Everyone seems to be reeling from the numbers coming out of the Pew Research Center regarding the number of inmates incarcerated in the U.S. According to the report, your chances of being jailed are far better than they are for getting into a car accident or hitting the lottery today. The recently released figures include the startling facts:
2.3 million adults were in jail or prison at the start of 2008. This translates to one out of every 99.1 adults in an adult population of 230 million adults.
$49 billion dollars was spent by the 50 states in 2007, representing an increase of $39 billion from the comparative figure of $11 billion spent twenty years ago.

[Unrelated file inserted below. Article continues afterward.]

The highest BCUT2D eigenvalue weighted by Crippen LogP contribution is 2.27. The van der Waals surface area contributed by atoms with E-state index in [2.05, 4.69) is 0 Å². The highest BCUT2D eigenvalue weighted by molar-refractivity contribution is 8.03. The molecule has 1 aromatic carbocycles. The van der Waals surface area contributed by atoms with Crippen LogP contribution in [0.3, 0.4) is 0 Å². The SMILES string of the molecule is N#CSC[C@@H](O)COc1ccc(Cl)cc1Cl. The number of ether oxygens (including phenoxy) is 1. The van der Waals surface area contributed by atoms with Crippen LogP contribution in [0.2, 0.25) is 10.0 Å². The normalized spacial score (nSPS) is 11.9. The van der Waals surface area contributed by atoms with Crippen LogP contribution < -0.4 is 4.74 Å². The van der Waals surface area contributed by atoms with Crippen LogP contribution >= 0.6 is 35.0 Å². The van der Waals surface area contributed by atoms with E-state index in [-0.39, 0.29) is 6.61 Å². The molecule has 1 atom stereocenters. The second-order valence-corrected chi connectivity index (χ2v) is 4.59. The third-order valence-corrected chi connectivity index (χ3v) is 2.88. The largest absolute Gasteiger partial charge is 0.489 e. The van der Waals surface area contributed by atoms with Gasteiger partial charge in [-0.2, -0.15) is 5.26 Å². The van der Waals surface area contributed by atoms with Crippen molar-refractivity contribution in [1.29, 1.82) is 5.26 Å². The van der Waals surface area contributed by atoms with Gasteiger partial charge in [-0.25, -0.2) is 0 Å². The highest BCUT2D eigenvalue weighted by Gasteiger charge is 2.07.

I’d like to know why. Are we getting better at catching criminals? Probably not. Are we benefiting at all from all the child-rearing guidance we’ve received over the past 20 years? Probably not. The people who read books are already better at raising children than the rest. Too many of the jailed are between the ages of 18 to 25. America has a problem with teens and young adults. By the time parents reach the age of 35, they’re already too slow and passé to catch the drift of the waves that teenagers and young adults are today riding. The lives of our kids remains a hidden world and it moves too fast. Life is so fast on American streets that even nice kids can slip down at a rate so fast the news could reach outer space in the time it takes for the average parent to kiss their kid goodbye. There’s probably no more dangerous roles in America than being a teenager or young adult between the ages of twelve and twenty eight (pick any numbers you like). Among all the political hysteria from some quarters about the brave sacrifices of American youth and their families in Iraq and Afghanistan, there is little acknowledgement of the dangers the kids face on the streets of America.